Keanu Reeves is again suitably taciturn as the former assassin who, just when he thought he was out, gets pulled back in, and the criminal world created for the first picture — a landscape in which there exists neutral-zone hotels in which no blood may be spilled – retains its unique appeal.
The major liabilities of the first picture have been neatly carried over into this latest endeavor, beginning with the fact that the general prudishness permeating throughout American society makes it impossible for Hollywood to produce an honest, provocative or explicit film about S-E-X and have it receive an R rating.
Robert De Niro is in fine form here, particularly when he’s taking no prisoners in his stand-up routines.
With Silence, Scorsese again fully turns his attention to the spiritual side, and the result is a movie that’s both disturbing and deeply committed.
The hits and misses, from A (Arrival) to Z (Zoolander No. 2)
WAS 2016 a particularly desultory year for cinema, or did I just miss most of the year’s crowning achievements? True, Martin Scorsese’s Silence wasn’t screened in time for the majority of critics not residing in NYC or LA, so that might have made a slight difference (it goes wide in January).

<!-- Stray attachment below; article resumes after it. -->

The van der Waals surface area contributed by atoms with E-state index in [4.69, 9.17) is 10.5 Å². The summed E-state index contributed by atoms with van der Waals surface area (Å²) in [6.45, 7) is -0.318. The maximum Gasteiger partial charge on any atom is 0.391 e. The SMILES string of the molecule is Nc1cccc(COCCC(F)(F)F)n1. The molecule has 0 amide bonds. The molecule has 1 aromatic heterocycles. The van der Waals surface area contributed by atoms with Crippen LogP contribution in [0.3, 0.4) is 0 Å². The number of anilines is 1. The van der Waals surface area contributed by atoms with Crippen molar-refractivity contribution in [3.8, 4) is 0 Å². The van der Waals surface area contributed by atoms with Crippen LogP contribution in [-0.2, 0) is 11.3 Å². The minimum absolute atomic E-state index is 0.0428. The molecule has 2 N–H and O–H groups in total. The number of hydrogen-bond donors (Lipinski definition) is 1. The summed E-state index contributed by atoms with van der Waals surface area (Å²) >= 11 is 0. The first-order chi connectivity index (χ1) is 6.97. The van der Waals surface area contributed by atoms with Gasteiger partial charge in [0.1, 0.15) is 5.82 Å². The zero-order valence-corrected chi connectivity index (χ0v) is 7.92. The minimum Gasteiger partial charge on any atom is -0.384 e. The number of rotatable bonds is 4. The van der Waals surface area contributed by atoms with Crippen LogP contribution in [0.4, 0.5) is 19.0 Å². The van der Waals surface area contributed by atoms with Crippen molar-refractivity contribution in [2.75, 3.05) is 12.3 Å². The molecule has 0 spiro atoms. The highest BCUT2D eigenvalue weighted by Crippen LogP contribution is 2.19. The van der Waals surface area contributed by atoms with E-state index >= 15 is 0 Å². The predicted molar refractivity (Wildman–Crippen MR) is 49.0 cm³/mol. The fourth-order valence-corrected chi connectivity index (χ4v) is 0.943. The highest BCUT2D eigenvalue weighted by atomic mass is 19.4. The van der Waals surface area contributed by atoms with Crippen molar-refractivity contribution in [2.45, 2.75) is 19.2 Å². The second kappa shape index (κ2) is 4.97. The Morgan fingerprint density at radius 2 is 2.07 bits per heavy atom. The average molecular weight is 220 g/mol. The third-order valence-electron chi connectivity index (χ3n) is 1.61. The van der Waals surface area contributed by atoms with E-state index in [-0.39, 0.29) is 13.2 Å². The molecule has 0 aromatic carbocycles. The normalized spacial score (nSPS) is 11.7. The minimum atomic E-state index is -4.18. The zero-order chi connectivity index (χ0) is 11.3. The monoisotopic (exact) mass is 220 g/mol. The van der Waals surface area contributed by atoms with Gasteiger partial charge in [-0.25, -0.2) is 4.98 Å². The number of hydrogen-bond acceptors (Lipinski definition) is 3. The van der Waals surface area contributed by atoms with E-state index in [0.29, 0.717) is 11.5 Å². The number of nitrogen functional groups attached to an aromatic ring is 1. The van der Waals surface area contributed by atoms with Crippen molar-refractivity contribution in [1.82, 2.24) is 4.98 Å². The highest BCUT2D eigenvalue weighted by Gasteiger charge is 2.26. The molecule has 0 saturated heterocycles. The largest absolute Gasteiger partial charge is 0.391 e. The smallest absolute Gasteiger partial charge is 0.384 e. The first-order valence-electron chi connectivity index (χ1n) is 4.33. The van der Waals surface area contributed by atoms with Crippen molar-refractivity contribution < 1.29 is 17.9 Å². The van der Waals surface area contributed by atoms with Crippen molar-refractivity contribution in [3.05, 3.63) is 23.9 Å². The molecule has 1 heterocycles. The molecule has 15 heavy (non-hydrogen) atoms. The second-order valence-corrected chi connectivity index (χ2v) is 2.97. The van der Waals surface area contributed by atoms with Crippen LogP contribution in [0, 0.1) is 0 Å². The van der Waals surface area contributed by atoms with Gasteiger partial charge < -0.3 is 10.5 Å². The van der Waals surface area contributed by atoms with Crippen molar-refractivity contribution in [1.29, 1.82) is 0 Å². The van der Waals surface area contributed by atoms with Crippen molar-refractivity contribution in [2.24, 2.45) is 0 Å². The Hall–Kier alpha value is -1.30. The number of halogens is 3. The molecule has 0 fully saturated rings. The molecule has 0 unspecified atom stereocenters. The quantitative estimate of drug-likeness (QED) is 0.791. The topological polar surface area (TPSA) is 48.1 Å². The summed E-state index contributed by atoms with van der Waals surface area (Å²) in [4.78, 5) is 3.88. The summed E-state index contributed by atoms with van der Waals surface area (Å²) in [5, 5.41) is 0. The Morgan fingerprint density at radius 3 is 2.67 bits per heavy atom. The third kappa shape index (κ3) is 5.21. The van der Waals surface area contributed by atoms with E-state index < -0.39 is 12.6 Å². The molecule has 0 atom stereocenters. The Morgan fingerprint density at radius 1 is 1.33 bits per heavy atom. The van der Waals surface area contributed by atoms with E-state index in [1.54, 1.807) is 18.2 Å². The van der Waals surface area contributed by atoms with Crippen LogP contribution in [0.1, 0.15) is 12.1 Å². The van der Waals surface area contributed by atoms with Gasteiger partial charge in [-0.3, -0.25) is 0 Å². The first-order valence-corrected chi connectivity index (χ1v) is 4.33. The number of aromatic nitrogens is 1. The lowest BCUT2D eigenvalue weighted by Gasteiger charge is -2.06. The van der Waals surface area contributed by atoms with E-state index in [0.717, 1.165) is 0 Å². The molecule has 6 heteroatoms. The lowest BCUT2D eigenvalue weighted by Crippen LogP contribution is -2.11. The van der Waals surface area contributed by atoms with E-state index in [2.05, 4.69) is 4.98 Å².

Based on Margot Lee Shetterly’s nonfiction book, Hidden Figures places Katherine Johnson (Taraji P. Henson) at the forefront, relating how she was tapped for her skills as a mathematician to help NASA’s Space Task Group (headed by Kevin Costner’s tough but fair director) crunch the numbers needed to successfully send astronaut John Glenn (winningly played by Glen Powell) into space and have him safely return to Earth.
Reprising their roles from the 2010 Broadway revival, Denzel Washington and Viola Davis are nothing short of remarkable as Troy and Rose Maxson, living in 1950s Pittsburgh and dealing with issues involving family, infidelity and dashed dreams.